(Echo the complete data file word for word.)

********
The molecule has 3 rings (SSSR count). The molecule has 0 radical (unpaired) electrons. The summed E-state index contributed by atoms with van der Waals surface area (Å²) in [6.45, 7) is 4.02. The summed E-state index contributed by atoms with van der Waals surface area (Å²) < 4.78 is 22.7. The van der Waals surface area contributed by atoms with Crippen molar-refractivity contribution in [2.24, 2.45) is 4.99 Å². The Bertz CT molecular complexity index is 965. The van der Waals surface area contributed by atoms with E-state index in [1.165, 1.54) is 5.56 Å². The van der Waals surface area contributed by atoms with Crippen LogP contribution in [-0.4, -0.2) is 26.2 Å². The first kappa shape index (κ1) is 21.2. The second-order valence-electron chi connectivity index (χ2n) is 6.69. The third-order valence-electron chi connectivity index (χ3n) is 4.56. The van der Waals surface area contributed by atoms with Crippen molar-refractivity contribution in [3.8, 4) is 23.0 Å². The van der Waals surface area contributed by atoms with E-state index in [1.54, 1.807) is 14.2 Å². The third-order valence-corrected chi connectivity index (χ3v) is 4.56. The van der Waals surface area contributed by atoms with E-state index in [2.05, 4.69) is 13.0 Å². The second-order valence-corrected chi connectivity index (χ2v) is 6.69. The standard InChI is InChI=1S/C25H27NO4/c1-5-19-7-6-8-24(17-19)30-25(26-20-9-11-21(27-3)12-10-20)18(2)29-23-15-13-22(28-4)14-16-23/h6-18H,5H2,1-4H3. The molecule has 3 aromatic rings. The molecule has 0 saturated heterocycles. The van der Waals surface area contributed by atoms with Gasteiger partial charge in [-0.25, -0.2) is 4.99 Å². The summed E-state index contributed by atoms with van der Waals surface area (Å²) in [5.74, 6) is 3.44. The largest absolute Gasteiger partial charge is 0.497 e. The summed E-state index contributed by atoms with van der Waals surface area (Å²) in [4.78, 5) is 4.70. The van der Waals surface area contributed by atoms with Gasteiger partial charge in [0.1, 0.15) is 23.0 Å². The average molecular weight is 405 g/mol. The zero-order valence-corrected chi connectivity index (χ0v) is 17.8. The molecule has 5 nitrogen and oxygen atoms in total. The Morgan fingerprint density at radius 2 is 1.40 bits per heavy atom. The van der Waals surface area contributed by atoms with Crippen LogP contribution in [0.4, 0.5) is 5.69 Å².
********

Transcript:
The molecule has 3 rings (SSSR count). The molecule has 0 radical (unpaired) electrons. The summed E-state index contributed by atoms with van der Waals surface area (Å²) in [6.45, 7) is 4.02. The summed E-state index contributed by atoms with van der Waals surface area (Å²) < 4.78 is 22.7. The van der Waals surface area contributed by atoms with Crippen molar-refractivity contribution in [2.24, 2.45) is 4.99 Å². The Bertz CT molecular complexity index is 965. The van der Waals surface area contributed by atoms with E-state index in [1.165, 1.54) is 5.56 Å². The van der Waals surface area contributed by atoms with Crippen LogP contribution in [-0.4, -0.2) is 26.2 Å². The first kappa shape index (κ1) is 21.2. The second-order valence-electron chi connectivity index (χ2n) is 6.69. The third-order valence-electron chi connectivity index (χ3n) is 4.56. The van der Waals surface area contributed by atoms with Crippen molar-refractivity contribution in [3.8, 4) is 23.0 Å². The van der Waals surface area contributed by atoms with E-state index in [1.54, 1.807) is 14.2 Å². The third-order valence-corrected chi connectivity index (χ3v) is 4.56. The van der Waals surface area contributed by atoms with E-state index in [2.05, 4.69) is 13.0 Å². The second-order valence-corrected chi connectivity index (χ2v) is 6.69. The standard InChI is InChI=1S/C25H27NO4/c1-5-19-7-6-8-24(17-19)30-25(26-20-9-11-21(27-3)12-10-20)18(2)29-23-15-13-22(28-4)14-16-23/h6-18H,5H2,1-4H3. The molecule has 3 aromatic rings. The molecule has 0 saturated heterocycles. The van der Waals surface area contributed by atoms with Gasteiger partial charge in [-0.25, -0.2) is 4.99 Å². The summed E-state index contributed by atoms with van der Waals surface area (Å²) in [5.74, 6) is 3.44. The largest absolute Gasteiger partial charge is 0.497 e. The summed E-state index contributed by atoms with van der Waals surface area (Å²) in [4.78, 5) is 4.70. The van der Waals surface area contributed by atoms with Gasteiger partial charge in [0.1, 0.15) is 23.0 Å². The average molecular weight is 405 g/mol. The zero-order valence-corrected chi connectivity index (χ0v) is 17.8. The molecule has 5 nitrogen and oxygen atoms in total. The Morgan fingerprint density at radius 2 is 1.40 bits per heavy atom. The van der Waals surface area contributed by atoms with Crippen LogP contribution in [0.4, 0.5) is 5.69 Å².